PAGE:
Email FacebookTwitterMenu burgerClose thin

Credit 101: Definition, Scoring, Reports and More


Credit is one of the most important aspects of a person’s financial life. Your credit score affects your ability to get loans, credit cards, apartments and more. There are several components to credit that have an impact on you and your financial situation. You can check these factors by looking at your credit score and credit report. In this article we’ll discuss the different types of credit, how credit scores work, how you can use the system of credit and more.

To get your credit and overall financial life in order, consider working with a local financial advisor.

What Is Credit?

Credit is the medium through which one’s personal ability to borrow money or access services with the understanding that you’ll pay back any loans or incurred costs is determined. Mortgages, auto loans, credit cards and certain utilities all rely on systems of credit. That’s because a company or organization is providing you with a good or a service in return for repayment and possibly interest.

However, there are other important factors to consider when talking about credit. Your creditworthiness, credit score, credit history and credit report comprise your overall credit profile. Credit is also used to determine interest rates when you borrow money, as those with a stronger credit past receive the best rates.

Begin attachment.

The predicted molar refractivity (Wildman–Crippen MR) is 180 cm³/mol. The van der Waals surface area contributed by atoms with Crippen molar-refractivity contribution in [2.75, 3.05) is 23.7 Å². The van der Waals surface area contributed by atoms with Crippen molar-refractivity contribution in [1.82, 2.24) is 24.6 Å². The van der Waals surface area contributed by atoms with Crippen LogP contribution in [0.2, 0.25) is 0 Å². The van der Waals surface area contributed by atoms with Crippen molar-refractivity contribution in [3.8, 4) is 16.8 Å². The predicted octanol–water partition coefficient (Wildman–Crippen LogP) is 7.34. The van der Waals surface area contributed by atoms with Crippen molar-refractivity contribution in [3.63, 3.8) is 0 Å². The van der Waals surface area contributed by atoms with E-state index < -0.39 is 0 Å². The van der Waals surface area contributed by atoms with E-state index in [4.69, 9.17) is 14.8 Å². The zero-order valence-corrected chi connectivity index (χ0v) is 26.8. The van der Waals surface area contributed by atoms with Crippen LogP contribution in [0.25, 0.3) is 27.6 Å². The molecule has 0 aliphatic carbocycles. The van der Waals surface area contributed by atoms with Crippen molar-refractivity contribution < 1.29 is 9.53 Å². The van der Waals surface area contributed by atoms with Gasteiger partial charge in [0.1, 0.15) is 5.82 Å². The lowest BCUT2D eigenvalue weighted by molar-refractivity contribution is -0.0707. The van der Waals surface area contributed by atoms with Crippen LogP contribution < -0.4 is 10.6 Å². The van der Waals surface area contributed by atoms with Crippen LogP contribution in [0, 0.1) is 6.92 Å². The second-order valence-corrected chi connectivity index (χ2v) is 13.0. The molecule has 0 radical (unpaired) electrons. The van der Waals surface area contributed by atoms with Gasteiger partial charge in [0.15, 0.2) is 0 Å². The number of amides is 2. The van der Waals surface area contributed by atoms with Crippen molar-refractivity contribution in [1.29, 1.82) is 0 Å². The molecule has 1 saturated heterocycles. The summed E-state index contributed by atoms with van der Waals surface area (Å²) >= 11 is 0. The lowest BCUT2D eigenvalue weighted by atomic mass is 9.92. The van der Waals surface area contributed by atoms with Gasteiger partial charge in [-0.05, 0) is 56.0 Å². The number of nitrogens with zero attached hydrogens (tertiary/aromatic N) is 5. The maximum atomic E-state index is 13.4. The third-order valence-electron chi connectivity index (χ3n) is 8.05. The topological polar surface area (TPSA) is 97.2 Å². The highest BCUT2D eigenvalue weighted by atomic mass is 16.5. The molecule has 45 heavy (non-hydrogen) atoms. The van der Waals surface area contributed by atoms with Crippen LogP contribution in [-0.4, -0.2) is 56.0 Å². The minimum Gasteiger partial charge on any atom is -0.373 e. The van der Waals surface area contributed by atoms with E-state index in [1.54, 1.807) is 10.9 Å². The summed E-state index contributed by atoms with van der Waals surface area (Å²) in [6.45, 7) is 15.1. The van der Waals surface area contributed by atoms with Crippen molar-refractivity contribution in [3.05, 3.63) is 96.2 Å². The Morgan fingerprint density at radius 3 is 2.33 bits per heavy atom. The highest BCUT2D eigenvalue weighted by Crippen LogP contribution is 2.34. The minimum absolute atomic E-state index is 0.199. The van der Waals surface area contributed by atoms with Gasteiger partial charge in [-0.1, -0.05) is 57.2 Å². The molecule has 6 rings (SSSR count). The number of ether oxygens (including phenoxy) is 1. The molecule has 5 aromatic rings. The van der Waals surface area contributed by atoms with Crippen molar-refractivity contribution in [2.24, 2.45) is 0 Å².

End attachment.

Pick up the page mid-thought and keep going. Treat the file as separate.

Types of Credit

There are a few different categories of credit, though they all follow the same general premise of using money, a good or a service with the expectation that you’ll pay for it at a later date, often while incurring interest. There are four main types of credit:

  • Revolving Credit: This is how most traditional credit cards work. You’re handed a credit line and you’re expected to make payments towards your purchases on a regular basis. Anything you don’t pay off is carried over to the next billing cycle, and you’ll likely pay interest on that amount.
  • Charge Cards: This type of credit is similar to a credit card, only you can’t carry a balance over to the next billing cycle. Instead, you have to pay your balance in full every month.
  • Installment Credit: This is how most loans work, whether a mortgage on a house, an auto loan or a student loan. You borrow money from a lender and then are expected to pay it back in regular installments.
  • Service Credit: Utilities, phone bills and certain memberships are considered service credits. More specifically, you use a good or service and pay for it after using it. Payments are typically made on a monthly basis.

Understanding Your Credit Score & Report

Credit 101: Definition, Scoring, Reports and More

When you apply for a loan, credit card or another product that requires a credit check, you credit profile will come into play. The most important factors that affect the state of your profile are your credit score, report and history. Below is an overview of how these credit principles work.

Credit Report

Your credit report is the main item lenders will look at when determining your creditworthiness. Each of the three main credit bureaus – TransUnion, Equifax and Experian – have credit reports on file for individuals with any history of using credit. Your credit report includes detailed accounts of all your past and present lines of credit. Your credit utilization ratio, as well as any late payments or bankruptcies, will also show up on your report.